If you are quick, one way to get a good timing is to send several times, recalling when you don't get the right timing. So, you might send your first attack 4-5 seconds before the time you want to hit, hoping for a delay. If you don't get it, you recall right away, send again. If the timing still isn't good, you recall once more and resend. Of course, the greater you antitiming offset it, the earlier you can make your first attack, so in worlds where the offset is very big (30 seconds, for instant), you can make more attempts at getting a good timing. If you are attacking with fast transporters and use a single normal transporter for timing, you can try this two times; once with the timing of the normal transporter, once without the normal transporters, with the timing of the fast transporters. Another trick is to send any units that you don't want to send out of your city in advance so that they are stationed in another city. That way you can make use of the 'Select all units' button to select all units easily when you re-send.
There are some important ground rules for attacks:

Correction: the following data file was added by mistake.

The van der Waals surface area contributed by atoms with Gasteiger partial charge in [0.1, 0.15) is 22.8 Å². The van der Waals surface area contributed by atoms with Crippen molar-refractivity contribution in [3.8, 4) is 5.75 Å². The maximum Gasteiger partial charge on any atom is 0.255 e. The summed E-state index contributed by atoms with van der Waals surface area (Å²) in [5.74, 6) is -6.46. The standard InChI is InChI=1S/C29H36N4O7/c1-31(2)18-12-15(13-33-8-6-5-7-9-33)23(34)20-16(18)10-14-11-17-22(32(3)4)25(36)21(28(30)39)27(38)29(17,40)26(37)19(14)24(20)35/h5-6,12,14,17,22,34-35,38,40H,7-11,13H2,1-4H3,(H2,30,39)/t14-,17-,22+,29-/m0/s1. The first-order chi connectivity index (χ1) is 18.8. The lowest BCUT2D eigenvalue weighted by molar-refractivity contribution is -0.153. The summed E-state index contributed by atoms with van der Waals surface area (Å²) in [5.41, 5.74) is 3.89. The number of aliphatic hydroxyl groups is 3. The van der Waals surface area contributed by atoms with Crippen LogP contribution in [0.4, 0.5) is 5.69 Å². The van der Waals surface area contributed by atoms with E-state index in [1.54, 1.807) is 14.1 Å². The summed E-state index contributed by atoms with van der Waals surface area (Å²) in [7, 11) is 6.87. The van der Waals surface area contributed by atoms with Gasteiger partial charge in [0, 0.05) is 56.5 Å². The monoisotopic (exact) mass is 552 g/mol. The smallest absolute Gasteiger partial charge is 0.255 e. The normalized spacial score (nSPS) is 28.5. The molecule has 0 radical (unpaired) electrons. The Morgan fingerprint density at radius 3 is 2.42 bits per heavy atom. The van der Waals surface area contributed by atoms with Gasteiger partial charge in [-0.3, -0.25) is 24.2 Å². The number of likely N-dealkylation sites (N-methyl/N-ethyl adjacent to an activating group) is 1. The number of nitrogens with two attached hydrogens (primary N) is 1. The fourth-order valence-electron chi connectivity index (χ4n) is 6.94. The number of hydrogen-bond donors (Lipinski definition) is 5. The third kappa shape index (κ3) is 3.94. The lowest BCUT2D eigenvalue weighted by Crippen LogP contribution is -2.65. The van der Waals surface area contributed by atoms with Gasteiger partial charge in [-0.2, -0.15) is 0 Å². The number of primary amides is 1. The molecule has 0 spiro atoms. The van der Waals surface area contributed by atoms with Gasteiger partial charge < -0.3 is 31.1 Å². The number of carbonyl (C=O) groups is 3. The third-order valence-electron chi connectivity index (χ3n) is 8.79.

- You should always cast as spell on your conquest attack to protect it from spells from the defender. Your colony ship will likely be killed if a Sea Storm is cast on your attack since it takes up a significant part of the population in your attack, therefore being more likely to be hit.
- An attack can be recalled within the first ten minutes, so if the defender casts a spell on your attack right away, just recall it. Never recall it if all your alliance-mates have already launched their attacks, though - then you have to go through with it to avoid them being caught in an unfortunate situation. Note that you won't get notified if the defender casts the spell Desire on your attack, but you will be able to see if it has been casted by checking the attack.
- Once your colony ship arrives, always make sure to recall the offensive units that arrive with it (select 'return several units' in agora of the attacking city). You do not want these to defend, so you are better off just recalling them before any attacks arrive to try to break the siege (mind you, you are required to leave one units and one light ship with the siege):
- Mind the "insufficient units" bug. If you have units building in a city where you launch an attack, you might get an error saying "Not enough units in this city". This happens when you keep your attack-window open and a new unit is built in the meantime. So, don't keep your attack-window open for a long time if a unit is about to pop out (you can check unit progress in barrack and harbor).